"Money On My Mind" is a monthly column by Jay Mandle. The views expressed here are those of the author, (not necessarily those of Democracy Matters or Common Cause), and are meant to stimulate discussion.
By Jay Mandle
The system of higher education in the United States has long been considered the best in the world. Our status in this regard did not happen by accident. In the past, university education was the beneficiary of important public subsidies. Most famous in this regard was the G.I. Bill of Rights, passed in 1944. With this legislation, almost 8 million former soldiers received educational benefits, including subsidies for tuition, books and supplies, equipment, and counseling services. As Daniel Schugurensky writes, with the G.I. Bill "the idea that higher education was the privilege of a well-born elite was finally shattered."1
Unhappily, our political system has now retreated from this commitment to egalitarianism in education. We can see this retreat by examining trends over the last decade in federal government support for college students. Table 1 provides data for the three federal programs that together comprise about 60 percent of government support for undergraduate students. Two of those programs provide subsidized loans, while Pell Grants do not require repayment.
These data reveal a depressing story. Since 1996, as university tuition, fees, and room and board increased sharply, the average Pell grant increased by only 19.6 percent. Even worse, the amount of the average loan offered to students actually decreased in size. This decline was greatest in the loans program that provided the greatest benefit to students, subsidized Stafford loans.
Since this was a period in which household incomes barely increased at all, the combination of rising college costs and declining availability of government support meant that college students and their families were forced into the commercial market to obtain the money for education. As a result, private sector loans to finance college attendance sky-rocketed, growing from about $2.3 billion in 1996-97 to $17.3 billion in 2005-06. With the retreat of subsidized loans and the shift by students to the commercial market, it comes as no surprise that college graduates have become heavily and increasingly in debt. The median debt level for students attending public universities in 2003-04 was $15,500, 29.2 percent higher than it had been in 1995-96. For graduates from private institutions it was even worse. Debt stood at $19,500, 61 percent higher than it had been in 1995-96.2
Obviously all of this is very bad news for the students involved, especially for those from low income households who have to pay for their own education. Experiencing financial pressures that were unknown to students in an earlier era, they increasingly emerge from college staggering under onerous financial obligations that distort their family and career choices.
But these trends are not only bad for the students involved. They also are bad for the country. The growing financial burden of paying for college has contributed to a substantial slow-down in the growth of higher education in the United States. In turn, this slow-down has meant that our global position as leader in higher education is seriously eroding. Among younger adults (ages 25-34) we now rank behind Canada, Japan, Finland, Sweden, and Norway in the percentage in this age group with higher education degrees, while Norway, Belgium, Korea, Ireland, Spain and France are rapidly closing the gap.3 At a time when success in an increasingly globalized economy depends on a well-educated population, this relative decline is particularly alarming.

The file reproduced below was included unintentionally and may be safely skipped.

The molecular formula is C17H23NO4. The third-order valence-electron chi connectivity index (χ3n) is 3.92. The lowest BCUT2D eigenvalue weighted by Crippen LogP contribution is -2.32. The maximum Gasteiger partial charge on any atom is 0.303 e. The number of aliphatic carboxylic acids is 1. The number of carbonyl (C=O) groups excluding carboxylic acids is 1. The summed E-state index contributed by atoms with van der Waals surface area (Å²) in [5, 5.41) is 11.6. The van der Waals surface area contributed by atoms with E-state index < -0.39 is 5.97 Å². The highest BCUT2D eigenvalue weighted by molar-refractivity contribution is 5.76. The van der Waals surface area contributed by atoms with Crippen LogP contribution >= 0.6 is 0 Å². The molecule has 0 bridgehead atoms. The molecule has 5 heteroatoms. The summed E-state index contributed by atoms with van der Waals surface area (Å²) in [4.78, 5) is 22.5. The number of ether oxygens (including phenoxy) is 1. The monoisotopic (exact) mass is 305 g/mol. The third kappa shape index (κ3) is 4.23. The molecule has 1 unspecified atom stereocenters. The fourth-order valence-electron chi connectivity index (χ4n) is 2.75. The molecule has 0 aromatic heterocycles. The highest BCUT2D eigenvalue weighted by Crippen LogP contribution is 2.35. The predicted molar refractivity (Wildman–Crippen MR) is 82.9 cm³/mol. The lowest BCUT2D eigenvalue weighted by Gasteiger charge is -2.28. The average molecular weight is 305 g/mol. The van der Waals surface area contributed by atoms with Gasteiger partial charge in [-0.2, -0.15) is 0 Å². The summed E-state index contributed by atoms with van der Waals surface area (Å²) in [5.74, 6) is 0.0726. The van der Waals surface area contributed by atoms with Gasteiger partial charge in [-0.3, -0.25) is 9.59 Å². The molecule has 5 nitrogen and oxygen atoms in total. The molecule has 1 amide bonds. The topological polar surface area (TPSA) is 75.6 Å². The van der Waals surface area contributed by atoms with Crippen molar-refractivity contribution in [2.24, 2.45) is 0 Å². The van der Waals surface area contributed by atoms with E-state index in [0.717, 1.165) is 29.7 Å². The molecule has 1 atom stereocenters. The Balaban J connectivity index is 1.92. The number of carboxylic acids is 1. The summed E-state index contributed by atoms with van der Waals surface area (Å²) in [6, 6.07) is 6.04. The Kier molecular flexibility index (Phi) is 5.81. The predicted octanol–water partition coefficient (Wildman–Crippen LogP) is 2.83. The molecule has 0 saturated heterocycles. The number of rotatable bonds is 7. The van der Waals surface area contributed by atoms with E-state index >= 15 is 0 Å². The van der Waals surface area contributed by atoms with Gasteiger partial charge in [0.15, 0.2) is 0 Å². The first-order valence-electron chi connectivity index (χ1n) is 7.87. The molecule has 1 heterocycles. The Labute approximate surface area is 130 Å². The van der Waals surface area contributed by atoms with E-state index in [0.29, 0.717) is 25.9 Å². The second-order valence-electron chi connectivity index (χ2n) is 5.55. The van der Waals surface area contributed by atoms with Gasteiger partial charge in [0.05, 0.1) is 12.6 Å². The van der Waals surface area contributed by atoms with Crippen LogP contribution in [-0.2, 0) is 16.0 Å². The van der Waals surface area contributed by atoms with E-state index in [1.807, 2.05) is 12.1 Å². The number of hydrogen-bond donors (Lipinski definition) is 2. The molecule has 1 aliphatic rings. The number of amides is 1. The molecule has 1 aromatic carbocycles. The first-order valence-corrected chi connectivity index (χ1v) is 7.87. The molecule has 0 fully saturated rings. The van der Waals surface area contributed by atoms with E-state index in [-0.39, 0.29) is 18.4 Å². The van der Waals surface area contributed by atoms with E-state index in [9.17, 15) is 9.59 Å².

It is not hard to find the culprit in all of this. The cutbacks in political support for advanced education represent the priorities emerging from a political agenda set by wealthy political contributors. These campaign donors, after all, are people who have no need for financial support in paying for their own children's education. The United States needs and could obviously afford a beefed-up subsidy program that would reverse our relative decline in educational attainment and restore our commitment to equality in education. America is a much richer country than it was in 1944 when the G.I. Bill was adopted. But such a restoration is unlikely so long as our political system is financed by and therefore primarily responsive to campaign contributors.
Last month I argued that with a system of public financing of election campaigns we would probably have a more rational defense budget. Precisely the same case can be made concerning education. With public funding of congressional races it is very likely that the federal government would once again provide extensive support for students seeking a college education. Doing so would benefit student recipients and the nation as a whole, while making real the promise of educational equality.
1. Daniel Schugurensky, "History of Education: Selected Moments of the 20th Century," http://feis.oise.utoronto.ca/~daniel_sch/assignment1/1944gibill.html.
2. College Board, Trends in Student Aid 2006, Tables 1 and 2 and Figure 4A.
3. Alan Wagner, Measuring Up Internationally: Developing Skills and Knowledge for the Global Knowledge Economy (National Center for Public Policy and Higher Education, September 2006), Table 9.